Bungalow Kitchen Reno: The Sink That Started It All

I often chuckle when I look around in our kitchen now, and think that the straw that broke the camel's back to get us to this point was a sink. A white, porcelain, double basin sink, which was shallow as all get out. (Check out the Before post to refresh your memory.) Technically, I guess it was the sink, combined with oh-so-sad water pressure from the meh faucet, and the broken sprayer that straight up disconnected from the sink and left a hole in the counter. Hawt.

We went back and forth on which sink we wanted, and while I do love the look of the big white farmhouse sinks, I honestly didn't dig the idea of cutting into our cabinets. I also didn't see much utility in that design, per se, but I loved the idea of having one big basin. It's a small thing in the grand scheme of things, but it drove me nuts every time I did the dishes that I couldn't lay down flat my bigger pots and pans, and that the divided basin didn't really serve any utility for us. (For other homes, it probably makes perfect sense, which is why I love all the options and styles out there to choose from!) We looked everywhere, and even ventured outside the typical big box haunts by checking out IKEA and Seconds & Surplus. It was really helpful to see some of the options out there in person, to better hone in on what we liked and didn't like (as well as compare scale and size with the measurements of our existing sink), and this served us well as we ultimately ended up ordering a KRAUS sink that M found online. It was hard to image ordering something so critical to the design (and function) without seeing it in person, but it had everything we wanted and we liked knowing that we could take it back to Home Depot locally if it was a fail.

The good news? It was glorious. Stainless steel, undermount, extra-deep, and even came with a steel grid (that we often use as a drying rack). The packaging made me laugh at first because you would have thought it was a precious relic, packed away in a fabric bag and lots of padding, but as soon as I saw it, I felt like it was totally deserving of the hoopla.
This guy was a strong contender...
Until M put the image of Gonzo in my head.

The next step was to find a faucet. This also proved to be tricky, because we didn't want to OD on stainless (as all of our other appliances--save for the microwave--are stainless steel), and I wanted to embrace this opportunity to create a statement in the design, something unexpected that would be a great anchor for years to come. I gravitated toward oil-rubbed and antique bronzed looks, which I thought would complement the oil-rubbed handles on all the cabinets, as well as hold its own against the butcher block counters and epic stainless sink. We went back and forth between the Moen Wetherly Mediterranean Bronze High-Arc Faucet and the Moen Annabelle Mediterranean Pull-Down Faucet, and after M made a compelling argument for an all-in-one faucet, we picked up the Annabelle model. (We didn't install the soap dispenser, nor did we use the baseplate. Kept it clean and simple.) It was the right choice and accomplished exactly what I hoped it would!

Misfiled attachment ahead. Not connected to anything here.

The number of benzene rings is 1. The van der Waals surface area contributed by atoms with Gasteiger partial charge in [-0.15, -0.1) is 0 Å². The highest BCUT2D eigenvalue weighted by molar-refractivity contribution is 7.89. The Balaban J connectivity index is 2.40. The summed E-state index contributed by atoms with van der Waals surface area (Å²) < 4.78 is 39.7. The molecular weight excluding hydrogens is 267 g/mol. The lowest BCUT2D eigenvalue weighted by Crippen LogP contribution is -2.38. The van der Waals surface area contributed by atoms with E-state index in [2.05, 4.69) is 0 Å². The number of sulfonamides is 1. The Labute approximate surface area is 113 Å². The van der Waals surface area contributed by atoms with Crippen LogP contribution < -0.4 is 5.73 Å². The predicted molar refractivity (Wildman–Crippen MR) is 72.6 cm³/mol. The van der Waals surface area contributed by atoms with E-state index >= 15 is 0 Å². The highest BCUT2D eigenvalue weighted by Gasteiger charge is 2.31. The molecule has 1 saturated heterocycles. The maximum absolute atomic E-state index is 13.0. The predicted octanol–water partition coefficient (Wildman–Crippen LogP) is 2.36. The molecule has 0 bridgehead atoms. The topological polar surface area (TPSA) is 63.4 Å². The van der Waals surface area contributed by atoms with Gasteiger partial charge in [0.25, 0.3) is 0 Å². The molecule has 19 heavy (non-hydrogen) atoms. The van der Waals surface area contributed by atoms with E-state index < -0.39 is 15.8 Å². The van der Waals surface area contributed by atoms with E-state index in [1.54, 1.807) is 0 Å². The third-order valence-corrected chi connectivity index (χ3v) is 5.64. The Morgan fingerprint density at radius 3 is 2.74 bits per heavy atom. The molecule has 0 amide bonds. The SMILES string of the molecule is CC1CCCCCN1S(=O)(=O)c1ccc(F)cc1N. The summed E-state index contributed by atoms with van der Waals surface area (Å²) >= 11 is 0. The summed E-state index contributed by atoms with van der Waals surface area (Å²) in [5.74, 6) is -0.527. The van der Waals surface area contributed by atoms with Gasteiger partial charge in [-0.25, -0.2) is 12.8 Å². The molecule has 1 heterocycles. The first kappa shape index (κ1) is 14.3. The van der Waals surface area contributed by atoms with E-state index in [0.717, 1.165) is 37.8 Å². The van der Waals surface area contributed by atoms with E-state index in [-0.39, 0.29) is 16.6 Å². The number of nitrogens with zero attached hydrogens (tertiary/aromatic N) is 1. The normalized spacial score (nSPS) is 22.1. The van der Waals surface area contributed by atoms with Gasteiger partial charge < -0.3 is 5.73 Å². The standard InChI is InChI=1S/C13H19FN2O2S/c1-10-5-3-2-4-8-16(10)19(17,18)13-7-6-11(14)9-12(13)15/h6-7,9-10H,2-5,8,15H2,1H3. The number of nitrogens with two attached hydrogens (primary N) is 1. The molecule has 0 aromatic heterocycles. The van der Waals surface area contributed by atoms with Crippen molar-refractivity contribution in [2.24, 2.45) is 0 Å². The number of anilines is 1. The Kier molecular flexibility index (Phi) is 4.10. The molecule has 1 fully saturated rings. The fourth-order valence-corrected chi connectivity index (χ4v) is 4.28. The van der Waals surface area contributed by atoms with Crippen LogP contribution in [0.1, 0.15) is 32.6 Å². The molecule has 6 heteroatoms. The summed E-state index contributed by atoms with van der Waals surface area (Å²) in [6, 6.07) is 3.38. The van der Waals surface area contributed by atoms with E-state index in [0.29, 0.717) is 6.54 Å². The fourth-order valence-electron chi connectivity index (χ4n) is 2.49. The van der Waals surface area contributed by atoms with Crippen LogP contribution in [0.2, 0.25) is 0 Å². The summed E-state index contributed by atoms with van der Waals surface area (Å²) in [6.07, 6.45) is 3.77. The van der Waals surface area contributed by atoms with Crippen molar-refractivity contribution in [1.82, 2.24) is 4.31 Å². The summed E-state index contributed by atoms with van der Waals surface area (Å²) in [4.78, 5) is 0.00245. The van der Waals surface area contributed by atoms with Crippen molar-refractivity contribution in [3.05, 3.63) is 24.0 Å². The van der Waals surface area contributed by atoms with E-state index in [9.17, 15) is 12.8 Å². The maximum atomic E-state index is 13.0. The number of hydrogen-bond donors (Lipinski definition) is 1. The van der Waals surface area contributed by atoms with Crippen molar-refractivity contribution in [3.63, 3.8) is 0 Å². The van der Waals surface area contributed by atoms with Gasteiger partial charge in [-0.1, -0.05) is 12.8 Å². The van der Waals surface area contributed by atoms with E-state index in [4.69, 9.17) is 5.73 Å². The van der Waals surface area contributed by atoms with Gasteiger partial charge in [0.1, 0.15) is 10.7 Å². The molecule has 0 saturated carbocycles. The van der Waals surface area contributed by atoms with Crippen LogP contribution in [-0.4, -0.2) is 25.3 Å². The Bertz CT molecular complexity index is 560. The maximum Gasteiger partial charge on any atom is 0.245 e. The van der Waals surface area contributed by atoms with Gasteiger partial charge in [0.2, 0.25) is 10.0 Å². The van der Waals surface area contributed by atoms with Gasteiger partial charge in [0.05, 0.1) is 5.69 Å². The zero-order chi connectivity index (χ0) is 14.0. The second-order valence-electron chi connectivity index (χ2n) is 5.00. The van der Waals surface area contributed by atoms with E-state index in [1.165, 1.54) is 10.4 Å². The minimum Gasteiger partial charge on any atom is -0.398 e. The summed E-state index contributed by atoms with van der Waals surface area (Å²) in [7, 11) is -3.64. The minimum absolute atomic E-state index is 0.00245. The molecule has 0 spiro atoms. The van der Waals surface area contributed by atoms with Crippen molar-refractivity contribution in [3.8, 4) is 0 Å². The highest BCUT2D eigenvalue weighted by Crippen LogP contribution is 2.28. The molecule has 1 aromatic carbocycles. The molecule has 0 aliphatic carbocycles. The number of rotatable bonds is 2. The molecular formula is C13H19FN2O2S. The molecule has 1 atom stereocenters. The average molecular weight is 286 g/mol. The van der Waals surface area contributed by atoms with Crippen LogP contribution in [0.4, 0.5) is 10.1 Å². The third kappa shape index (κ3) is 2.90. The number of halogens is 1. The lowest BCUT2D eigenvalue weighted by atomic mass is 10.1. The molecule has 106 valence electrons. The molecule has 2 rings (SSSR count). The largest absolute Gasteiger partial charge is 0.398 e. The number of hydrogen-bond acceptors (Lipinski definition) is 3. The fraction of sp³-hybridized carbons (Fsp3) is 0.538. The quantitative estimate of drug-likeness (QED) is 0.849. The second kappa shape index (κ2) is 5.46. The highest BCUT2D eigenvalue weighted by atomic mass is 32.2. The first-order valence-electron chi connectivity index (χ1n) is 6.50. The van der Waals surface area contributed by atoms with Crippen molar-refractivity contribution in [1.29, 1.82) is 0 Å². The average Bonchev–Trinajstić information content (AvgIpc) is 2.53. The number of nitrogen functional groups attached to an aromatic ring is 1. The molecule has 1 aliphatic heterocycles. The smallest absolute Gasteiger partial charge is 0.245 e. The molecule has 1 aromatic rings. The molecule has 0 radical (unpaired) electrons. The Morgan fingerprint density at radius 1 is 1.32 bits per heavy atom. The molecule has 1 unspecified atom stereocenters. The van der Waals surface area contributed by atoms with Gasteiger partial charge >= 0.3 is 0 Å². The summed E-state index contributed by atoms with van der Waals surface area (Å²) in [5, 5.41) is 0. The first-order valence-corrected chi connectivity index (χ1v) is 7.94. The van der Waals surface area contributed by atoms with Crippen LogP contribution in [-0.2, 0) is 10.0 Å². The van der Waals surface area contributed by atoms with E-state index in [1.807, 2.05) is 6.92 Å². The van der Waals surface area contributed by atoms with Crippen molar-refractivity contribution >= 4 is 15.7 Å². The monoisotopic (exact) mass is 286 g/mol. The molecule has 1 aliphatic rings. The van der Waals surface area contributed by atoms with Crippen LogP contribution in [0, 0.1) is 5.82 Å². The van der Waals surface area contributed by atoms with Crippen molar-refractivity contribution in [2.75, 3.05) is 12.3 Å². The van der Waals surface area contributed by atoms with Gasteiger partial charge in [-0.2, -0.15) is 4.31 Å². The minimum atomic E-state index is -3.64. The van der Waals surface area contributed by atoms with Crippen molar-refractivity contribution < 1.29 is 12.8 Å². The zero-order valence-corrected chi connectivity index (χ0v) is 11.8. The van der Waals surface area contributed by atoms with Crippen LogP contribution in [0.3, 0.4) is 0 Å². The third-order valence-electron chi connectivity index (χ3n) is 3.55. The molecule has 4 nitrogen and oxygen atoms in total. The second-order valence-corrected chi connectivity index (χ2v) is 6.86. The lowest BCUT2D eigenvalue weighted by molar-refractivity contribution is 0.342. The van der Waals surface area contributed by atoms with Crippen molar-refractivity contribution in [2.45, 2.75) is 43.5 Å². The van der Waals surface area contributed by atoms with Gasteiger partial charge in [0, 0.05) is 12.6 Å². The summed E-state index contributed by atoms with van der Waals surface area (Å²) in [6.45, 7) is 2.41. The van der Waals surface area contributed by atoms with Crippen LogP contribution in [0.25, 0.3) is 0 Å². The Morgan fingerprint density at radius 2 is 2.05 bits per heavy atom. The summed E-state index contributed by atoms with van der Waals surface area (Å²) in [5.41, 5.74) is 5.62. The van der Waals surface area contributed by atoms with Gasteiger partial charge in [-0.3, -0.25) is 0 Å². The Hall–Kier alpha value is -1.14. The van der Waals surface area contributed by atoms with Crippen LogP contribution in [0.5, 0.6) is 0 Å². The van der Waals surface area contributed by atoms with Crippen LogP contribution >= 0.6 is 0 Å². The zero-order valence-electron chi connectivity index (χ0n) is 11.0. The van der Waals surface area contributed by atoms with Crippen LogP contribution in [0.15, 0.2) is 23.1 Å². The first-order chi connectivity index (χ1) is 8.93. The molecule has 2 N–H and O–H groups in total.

A spur of the moment decision was made after removing the old laminate counters to go ahead and get a consult for backsplash tile. (The counter removal left a few decent sized holes and tears that needed to be patched and re-painted, so we had a candid conversation about doing double work, knowing we would eventually want backsplash anyway, and made the call. Like, the actual call to a tile guy who was recommended by our realtor, a.k.a. our sister-in-law. Best resource EVER.) We found our guy, agreed to the price (which was surprisingly low and quickly made the decision for us in terms of trying to do it ourselves), but now we needed tile. 

We looked at lots of options (yet again), and quickly narrowed down that we wanted a classic subway tile...with a twist. Something that was a little special, but still timeless and age-appropriate for the house. We considered mini subway tile, as well as colored and glass mosaic subway tile options, but ultimately fell in love with a Cobble Subway Mosaic (especially after getting our hands on a sample and seeing the quality). The handmade feel was a perfect compliment for the natural grain of the wood, coupled with the slick modernity of the stainless. 

So how did it all come together? Like dis...

Now that you've seen the bulk of the steps, next time I'll share all the After photos, as well as full list of our sourced materials! 

Other posts in the kitchen reno series:

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